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Research article - Peer-reviewed, 2016

Fertilization triggers 11 yr of changes in community assembly in Mediterranean grassland

Gazol, Antonio; Uria-Diez, Jaime; Elustondo, David; Garrigo, Jordi; Ibanez, Ricardo

Abstract

QuestionFertilization, i.e. nutrient addition, and changes in grazing intensity are important factors associated with global change that threaten grasslands worldwide. How does the plant community assembly in Mediterranean grasslands respond after 11yr to a single fertilization event?LocationSpecies-rich Mediterranean grassland, Navarra, northern Spain.MethodsIn 2003, 11 permanent plots were established in a Mediterranean grassland: six plots were fertilized and five were used as controls. Fertilization consisted in the addition of sewage sludge on the soil surface. Grazing was excluded during the course of the experiment. Changes in vegetation abundance were monitored from 2004 to 2014. In 2012, key plant functional traits (height, leaf area, SLA, LDMC) of the most frequent species were collected. We measured taxonomic and functional species composition and diversity. Niche overlap compared to null models was used to assess the mechanisms influencing community assembly.ResultsSpecies composition changed markedly in the fertilized plots. These changes were accompanied by a reduction in taxonomic diversity. One yr after starting the experiment there were no differences in functional composition (i.e. CWM trait values) between fertilized and control plots (excluding SLA), but 11yr later fertilized plots were composed of taller plants with larger SLA and lower LDMC. We found a major reduction in niche overlap in plant height andSLA after fertilizing associated with a replacement in several species that could be indicative of competitive exclusion (principle of limiting similarity). Conversely, we found an increase in niche overlap in leaf area indicating that competition increases similarity among species (weaker competitor exclusion or abiotic filtering). At the end of the experiment, we found large differences in SLA and LDMC between fertilized and control plots.ConclusionsA single fertilization event that occurred 11yr ago triggered a wave of changes in grassland community assembly that are still on-going. Fertilization enhanced the establishment of taller species with larger leaf areas, which displaced, by competitive exclusion, the species that had previously been present. Community assembly patterns in Mediterranean grassland are highly sensitive to abrupt changes in resource availability.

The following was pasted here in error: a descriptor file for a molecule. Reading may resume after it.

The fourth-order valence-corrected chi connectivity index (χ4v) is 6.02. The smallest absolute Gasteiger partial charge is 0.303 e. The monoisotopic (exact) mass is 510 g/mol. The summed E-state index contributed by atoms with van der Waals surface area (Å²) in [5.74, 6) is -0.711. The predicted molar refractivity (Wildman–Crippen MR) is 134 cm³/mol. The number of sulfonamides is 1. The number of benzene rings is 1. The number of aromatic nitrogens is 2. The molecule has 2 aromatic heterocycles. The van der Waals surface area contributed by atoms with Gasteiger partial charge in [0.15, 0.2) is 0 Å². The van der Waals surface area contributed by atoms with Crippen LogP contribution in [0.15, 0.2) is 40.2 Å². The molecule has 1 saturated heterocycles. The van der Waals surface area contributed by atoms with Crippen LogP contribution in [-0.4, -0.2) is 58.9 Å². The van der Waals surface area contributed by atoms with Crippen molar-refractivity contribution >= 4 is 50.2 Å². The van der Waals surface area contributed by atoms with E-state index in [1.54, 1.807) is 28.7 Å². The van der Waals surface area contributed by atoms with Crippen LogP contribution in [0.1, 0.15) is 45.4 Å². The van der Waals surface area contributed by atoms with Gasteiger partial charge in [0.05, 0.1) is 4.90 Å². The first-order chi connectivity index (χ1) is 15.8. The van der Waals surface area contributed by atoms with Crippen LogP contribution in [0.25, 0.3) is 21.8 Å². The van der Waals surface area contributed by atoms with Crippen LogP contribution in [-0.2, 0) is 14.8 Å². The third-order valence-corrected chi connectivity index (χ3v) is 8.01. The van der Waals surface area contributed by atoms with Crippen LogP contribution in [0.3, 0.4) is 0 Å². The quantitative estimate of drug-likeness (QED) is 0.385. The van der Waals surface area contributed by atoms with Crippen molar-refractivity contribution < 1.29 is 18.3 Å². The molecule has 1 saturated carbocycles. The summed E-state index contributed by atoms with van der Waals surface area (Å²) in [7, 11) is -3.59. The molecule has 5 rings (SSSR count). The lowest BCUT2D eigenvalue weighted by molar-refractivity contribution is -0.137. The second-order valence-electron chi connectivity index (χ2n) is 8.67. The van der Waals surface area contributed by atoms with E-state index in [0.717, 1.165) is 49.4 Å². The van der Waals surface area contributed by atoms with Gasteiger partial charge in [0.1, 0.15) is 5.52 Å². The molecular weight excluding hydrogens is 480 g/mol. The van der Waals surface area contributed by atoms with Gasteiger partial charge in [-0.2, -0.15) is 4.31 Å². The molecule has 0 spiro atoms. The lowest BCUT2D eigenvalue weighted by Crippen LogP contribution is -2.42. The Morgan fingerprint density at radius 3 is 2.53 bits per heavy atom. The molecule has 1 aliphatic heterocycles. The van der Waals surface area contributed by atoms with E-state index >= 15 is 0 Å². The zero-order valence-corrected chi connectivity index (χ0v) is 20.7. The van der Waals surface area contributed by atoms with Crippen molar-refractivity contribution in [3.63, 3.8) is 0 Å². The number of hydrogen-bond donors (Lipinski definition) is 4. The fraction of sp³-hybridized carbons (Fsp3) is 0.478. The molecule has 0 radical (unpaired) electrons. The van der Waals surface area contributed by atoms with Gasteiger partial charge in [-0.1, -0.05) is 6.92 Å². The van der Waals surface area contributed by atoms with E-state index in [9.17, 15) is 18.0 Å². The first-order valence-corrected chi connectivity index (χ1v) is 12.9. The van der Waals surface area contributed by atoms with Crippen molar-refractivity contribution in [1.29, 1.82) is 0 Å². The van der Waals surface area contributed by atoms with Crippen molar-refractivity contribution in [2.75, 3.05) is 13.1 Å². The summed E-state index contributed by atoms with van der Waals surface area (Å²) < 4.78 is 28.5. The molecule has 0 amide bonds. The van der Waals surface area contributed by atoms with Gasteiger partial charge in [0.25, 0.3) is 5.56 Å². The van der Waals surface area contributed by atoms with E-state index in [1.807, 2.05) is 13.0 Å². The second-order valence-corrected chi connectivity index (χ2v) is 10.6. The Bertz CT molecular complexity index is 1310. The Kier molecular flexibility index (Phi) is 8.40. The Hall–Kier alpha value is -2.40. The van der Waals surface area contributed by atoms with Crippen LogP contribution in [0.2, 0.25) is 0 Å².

Keywords

Competition; Diversity; Environmental heterogeneity; Functional composition; Functional diversity; Limiting similarity; Niche overlap; Plant traits

Published in

Journal of Vegetation Science
2016, Volume: 27, number: 4, pages: 728-738
Publisher: WILEY-BLACKWELL

    UKÄ Subject classification

    Ecology
    Soil Science

    Publication identifier

    DOI: https://doi.org/10.1111/jvs.12409

    Permanent link to this page (URI)

    https://res.slu.se/id/publ/80276